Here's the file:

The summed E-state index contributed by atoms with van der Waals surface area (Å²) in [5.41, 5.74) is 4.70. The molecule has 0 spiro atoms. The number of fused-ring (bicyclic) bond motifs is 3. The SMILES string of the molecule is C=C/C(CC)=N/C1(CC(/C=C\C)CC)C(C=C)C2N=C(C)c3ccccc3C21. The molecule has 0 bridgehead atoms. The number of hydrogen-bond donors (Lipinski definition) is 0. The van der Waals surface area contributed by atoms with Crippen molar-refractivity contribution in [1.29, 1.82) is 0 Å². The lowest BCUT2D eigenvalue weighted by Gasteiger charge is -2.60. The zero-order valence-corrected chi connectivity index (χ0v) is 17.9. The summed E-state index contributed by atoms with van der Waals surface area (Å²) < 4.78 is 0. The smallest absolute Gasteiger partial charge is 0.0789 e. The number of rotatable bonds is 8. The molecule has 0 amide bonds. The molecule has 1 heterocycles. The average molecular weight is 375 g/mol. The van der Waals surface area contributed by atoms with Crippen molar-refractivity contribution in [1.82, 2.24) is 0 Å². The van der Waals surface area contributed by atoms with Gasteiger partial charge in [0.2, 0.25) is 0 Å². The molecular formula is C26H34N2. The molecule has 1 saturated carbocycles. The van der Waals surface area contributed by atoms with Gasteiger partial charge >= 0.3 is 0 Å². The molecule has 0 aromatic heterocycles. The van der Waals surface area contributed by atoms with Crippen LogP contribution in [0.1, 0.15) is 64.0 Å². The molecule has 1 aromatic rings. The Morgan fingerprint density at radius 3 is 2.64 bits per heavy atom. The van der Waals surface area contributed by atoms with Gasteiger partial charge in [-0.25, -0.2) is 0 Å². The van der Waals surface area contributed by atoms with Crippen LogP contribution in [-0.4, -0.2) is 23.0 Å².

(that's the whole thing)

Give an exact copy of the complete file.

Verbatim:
The summed E-state index contributed by atoms with van der Waals surface area (Å²) in [5.41, 5.74) is 4.70. The molecule has 0 spiro atoms. The number of fused-ring (bicyclic) bond motifs is 3. The SMILES string of the molecule is C=C/C(CC)=N/C1(CC(/C=C\C)CC)C(C=C)C2N=C(C)c3ccccc3C21. The molecule has 0 bridgehead atoms. The number of hydrogen-bond donors (Lipinski definition) is 0. The van der Waals surface area contributed by atoms with Crippen molar-refractivity contribution in [1.29, 1.82) is 0 Å². The lowest BCUT2D eigenvalue weighted by Gasteiger charge is -2.60. The zero-order valence-corrected chi connectivity index (χ0v) is 17.9. The summed E-state index contributed by atoms with van der Waals surface area (Å²) < 4.78 is 0. The smallest absolute Gasteiger partial charge is 0.0789 e. The number of rotatable bonds is 8. The molecule has 0 amide bonds. The molecule has 1 heterocycles. The average molecular weight is 375 g/mol. The van der Waals surface area contributed by atoms with Crippen molar-refractivity contribution in [1.82, 2.24) is 0 Å². The van der Waals surface area contributed by atoms with Gasteiger partial charge in [0.2, 0.25) is 0 Å². The molecular formula is C26H34N2. The molecule has 1 saturated carbocycles. The van der Waals surface area contributed by atoms with Gasteiger partial charge >= 0.3 is 0 Å². The molecule has 0 aromatic heterocycles. The van der Waals surface area contributed by atoms with Crippen LogP contribution in [0.1, 0.15) is 64.0 Å². The molecule has 1 aromatic rings. The Morgan fingerprint density at radius 3 is 2.64 bits per heavy atom. The van der Waals surface area contributed by atoms with Gasteiger partial charge in [-0.25, -0.2) is 0 Å². The van der Waals surface area contributed by atoms with Crippen LogP contribution in [-0.4, -0.2) is 23.0 Å².